All participants will receive a FREE day at Healthwise & Fitness Centre (Clayton, Dandenong or Kingston) during Kidney Week (9-16 March 2017).  Collect your free pass on the day!

Did you know?

  • 10% of the global population is affected by Chronic Kidney Disease (CKD).
  • 600 million people in the world are affected by obesity, 220 million of whom are schoolaged children. 
  • Individuals affected by obesity have an 83% increased risk of CKD, compared to individuals with a healthy weight. 
  • Obesity is a well-established risk factor for developing major precursors to CKD and ESRD, such as diabetes, hypertension and kidney stones 
  • Strategies to reduce excess weight and prevent the development of diabetes mellitus, hypertension and cardiovascular disease, will reduce the risk of kidney disease

For more information, contact the Department of Nephrology: 9594 3520/3529.

Snapshots of the immune system – Day of Immunology photography exhibition – Call for Submissions!


CID Weekly Seminar Series: Presented by Dr Sarah Jones and Dr Poh-Yi Gan, 7 March

Tuesday 7 March, 12:00 - 12:30pm, Seminar Room 1, TRF Building

New directions in GILZ research: shining a light on an important new target for treatment of autoimmune diseases
Dr Sarah Jones
Research Fellow, Centre for Inflammatory Diseases

For years our group has sought to identify and characterise a safer alternative to glucocorticoids (“steroids”) for treatment of patients with autoimmune diseases, particularly systemic lupus erythematosus (SLE). GILZ has emerged as a strong candidate, with important roles in regulating activation and effector function in multiple types of immune cells that contribute to disease pathogenesis. I will highlight some new directions for our research, and steps we are taking on the pathway to clinical translation of our work. 

Expanding endogenous antigen specific T regulatory cells as therapy in autoimmune anti-MPO GN
Dr Poh-Yi Gan
Research Fellow, Centre for Inflammatory Diseases

Myeloperoxidase anti-neutrophil cytoplasmic antigen associated glomerulonephritis (MPO-ANCA GN) is a major cause of renal failure. Despite current therapies, this disease has considerable therapeutic toxicities and a 30% mortality at five years. This disease has been shown to result from autoimmunity to MPO in neutrophil lysosomes. Recent advances in the biological manipulation of autoimmunity by induction of therapeutic regulatory T cells (Tregs) offers more specific, safer, alternative therapies. An emerging strategy for enhancing immunomoulation to autoantigens after the development of autoimmunity has been to re-present the autoantigenic immunodominant peptides into physiological homeostatic pathways of apoptotic cell clearance.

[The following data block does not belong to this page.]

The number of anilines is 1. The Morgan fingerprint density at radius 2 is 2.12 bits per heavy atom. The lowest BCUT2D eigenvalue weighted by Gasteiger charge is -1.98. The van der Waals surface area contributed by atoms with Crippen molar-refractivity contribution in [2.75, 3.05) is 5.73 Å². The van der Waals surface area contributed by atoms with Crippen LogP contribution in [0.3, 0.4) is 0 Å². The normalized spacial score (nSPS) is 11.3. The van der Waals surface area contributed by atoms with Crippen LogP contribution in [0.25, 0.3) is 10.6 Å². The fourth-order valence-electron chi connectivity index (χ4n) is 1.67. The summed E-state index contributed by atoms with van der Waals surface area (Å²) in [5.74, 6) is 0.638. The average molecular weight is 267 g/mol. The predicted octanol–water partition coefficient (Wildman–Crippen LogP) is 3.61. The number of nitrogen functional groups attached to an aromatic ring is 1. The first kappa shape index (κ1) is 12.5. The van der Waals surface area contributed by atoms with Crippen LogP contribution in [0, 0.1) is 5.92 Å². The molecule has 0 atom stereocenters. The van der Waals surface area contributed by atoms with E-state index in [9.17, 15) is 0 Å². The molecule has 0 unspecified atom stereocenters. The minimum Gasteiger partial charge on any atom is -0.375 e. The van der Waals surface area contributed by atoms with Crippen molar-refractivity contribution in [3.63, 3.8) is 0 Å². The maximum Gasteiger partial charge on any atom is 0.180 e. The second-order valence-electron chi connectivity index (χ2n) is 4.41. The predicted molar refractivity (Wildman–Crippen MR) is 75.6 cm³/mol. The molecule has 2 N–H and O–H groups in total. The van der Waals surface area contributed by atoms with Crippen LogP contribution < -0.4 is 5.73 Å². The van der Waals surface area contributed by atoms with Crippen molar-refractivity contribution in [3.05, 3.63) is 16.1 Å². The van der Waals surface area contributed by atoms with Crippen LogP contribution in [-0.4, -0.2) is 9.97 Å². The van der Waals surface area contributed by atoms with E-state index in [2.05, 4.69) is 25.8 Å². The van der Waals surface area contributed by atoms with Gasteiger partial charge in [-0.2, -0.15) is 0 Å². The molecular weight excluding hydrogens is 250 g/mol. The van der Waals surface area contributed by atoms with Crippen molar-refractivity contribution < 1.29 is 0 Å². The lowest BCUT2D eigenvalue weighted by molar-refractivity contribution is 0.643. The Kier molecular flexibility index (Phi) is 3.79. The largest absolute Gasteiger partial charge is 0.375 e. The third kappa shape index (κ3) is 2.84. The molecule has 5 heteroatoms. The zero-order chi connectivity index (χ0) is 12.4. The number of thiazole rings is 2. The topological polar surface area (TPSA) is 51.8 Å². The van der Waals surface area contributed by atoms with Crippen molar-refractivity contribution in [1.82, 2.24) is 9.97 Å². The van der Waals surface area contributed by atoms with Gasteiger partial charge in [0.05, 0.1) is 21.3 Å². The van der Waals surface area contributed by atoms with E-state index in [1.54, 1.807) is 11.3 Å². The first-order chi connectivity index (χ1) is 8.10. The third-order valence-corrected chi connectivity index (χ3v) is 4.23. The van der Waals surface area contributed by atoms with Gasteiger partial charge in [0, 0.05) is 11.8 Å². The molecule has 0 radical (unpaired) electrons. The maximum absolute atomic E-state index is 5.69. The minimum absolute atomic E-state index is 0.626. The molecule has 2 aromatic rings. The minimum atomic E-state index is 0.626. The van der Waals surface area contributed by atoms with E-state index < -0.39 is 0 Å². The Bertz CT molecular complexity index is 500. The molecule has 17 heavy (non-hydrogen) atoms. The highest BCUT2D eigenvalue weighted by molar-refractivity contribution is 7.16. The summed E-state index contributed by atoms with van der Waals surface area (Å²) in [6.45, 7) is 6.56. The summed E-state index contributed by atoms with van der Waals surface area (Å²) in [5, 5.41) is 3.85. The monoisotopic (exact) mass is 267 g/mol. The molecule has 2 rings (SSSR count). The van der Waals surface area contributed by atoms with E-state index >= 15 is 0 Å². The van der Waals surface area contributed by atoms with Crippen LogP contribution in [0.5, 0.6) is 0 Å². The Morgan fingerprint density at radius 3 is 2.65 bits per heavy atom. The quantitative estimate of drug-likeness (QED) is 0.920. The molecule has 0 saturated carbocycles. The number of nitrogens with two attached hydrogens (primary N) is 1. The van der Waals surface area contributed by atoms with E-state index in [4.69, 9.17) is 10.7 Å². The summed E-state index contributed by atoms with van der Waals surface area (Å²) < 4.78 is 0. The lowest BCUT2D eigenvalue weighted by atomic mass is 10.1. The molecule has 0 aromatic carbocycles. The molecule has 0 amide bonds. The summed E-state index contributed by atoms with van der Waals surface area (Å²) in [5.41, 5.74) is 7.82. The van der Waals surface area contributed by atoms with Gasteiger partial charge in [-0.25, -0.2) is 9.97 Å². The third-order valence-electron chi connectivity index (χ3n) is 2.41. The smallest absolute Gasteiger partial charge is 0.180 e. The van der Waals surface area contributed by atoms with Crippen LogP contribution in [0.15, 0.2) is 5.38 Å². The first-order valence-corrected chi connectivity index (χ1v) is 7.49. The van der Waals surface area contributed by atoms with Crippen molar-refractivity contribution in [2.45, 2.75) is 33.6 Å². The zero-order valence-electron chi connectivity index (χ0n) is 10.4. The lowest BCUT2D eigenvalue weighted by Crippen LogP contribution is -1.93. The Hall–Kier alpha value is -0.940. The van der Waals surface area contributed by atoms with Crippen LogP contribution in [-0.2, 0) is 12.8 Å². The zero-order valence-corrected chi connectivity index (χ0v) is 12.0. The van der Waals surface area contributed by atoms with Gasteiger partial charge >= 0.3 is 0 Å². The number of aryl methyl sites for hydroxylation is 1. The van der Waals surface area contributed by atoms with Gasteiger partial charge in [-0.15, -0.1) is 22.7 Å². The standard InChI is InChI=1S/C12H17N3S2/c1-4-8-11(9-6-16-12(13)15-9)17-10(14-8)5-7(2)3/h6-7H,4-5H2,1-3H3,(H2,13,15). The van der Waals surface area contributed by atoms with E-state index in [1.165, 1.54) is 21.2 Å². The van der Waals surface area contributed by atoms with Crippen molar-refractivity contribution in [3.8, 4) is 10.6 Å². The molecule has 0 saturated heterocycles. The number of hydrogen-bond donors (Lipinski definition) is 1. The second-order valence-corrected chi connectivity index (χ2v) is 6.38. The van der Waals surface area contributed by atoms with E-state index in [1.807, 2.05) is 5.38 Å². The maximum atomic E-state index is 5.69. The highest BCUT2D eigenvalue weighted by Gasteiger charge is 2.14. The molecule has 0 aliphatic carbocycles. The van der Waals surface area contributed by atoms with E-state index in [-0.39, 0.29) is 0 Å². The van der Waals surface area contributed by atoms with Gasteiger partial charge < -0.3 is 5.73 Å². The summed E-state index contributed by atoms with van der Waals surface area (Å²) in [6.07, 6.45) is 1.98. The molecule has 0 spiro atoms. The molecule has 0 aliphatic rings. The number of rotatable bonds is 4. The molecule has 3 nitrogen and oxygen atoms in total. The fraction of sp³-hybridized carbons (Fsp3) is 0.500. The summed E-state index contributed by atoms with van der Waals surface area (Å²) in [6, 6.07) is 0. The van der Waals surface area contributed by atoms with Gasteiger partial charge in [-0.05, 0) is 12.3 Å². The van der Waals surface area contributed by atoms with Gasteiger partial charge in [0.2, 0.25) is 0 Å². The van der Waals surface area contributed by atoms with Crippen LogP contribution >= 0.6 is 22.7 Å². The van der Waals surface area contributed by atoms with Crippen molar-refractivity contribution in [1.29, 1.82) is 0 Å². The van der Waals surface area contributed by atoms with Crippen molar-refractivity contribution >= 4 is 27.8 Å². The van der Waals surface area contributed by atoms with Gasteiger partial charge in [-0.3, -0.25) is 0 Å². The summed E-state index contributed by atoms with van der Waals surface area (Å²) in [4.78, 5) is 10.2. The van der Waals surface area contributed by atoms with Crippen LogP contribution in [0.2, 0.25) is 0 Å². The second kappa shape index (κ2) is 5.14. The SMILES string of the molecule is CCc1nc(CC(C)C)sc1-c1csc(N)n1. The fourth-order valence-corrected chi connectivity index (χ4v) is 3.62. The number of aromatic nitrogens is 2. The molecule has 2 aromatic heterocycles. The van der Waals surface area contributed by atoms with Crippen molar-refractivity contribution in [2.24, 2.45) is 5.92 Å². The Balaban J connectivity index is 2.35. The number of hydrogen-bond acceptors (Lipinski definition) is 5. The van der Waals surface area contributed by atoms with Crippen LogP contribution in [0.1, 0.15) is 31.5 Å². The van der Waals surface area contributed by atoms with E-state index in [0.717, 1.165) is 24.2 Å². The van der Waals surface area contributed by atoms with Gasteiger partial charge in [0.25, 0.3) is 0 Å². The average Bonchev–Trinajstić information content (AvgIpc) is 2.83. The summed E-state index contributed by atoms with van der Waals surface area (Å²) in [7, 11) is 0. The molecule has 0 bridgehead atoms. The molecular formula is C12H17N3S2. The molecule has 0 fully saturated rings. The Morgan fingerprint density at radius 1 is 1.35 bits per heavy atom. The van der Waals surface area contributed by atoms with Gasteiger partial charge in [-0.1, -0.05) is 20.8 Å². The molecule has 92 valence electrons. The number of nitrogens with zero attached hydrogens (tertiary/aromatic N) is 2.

A light lunch is served prior to the seminar at 11:45am in the seminar room foyer, level 2, TRF Building.
Further information, including the link to add the seminar series to your google calendar, is available from CID Weekly Seminar Series website [http://www.med.monash.edu.au/scs/medicine/cid/seminar-series.html]

The Ritchie Centre Special Seminar: Sudden Unexpected Death in Infancy and Intrinsic Vulnerability, 7 March

Professor Hannah Kinney
Tuesday 7 March, 12-1pm, Lecture Theatre 1, Monash Medical Centre

Presented by Professor Hannah Kinney MD, Professor of Pathology and Assistant Professor Richard Goldstein MD, Department of Pediatrics, Harvard Medical School, Boston.

Hannah's research is directed at defining the causes of SIDS. Hannah and her team are testing the idea that SIDS, or a subset of SIDS, is due to a developmental brainstem defect in autonomic and/or respiratory control during sleep. Focusing specifically on the arcuate nucleus in the ventral medulla area of the brainstem -- important in the detection of carbon dioxide and other respiratory and blood pressure responses -- her team has identified abnormalities that put an infant at risk for sudden death during sleep. 

Hannah's studies have led to an expanded hypothesis concerning the role of the developing ventral medulla in SIDS: SIDS, or a subset of SIDS, is due to a developmental abnormality in a ventral network composed of rhombic-lip derived, serotonergic neurons, and that this abnormality results in a failure of protective responses to life-threatening challenges (e.g., asphyxia, hypoxia, hypercapnia) during sleep. She has published over 160 peer reviewed manuscripts from her work, including her seminal 1994 paper on “The Triple Risk Model” which is still used to define our basic understanding of SIDS mechanisms.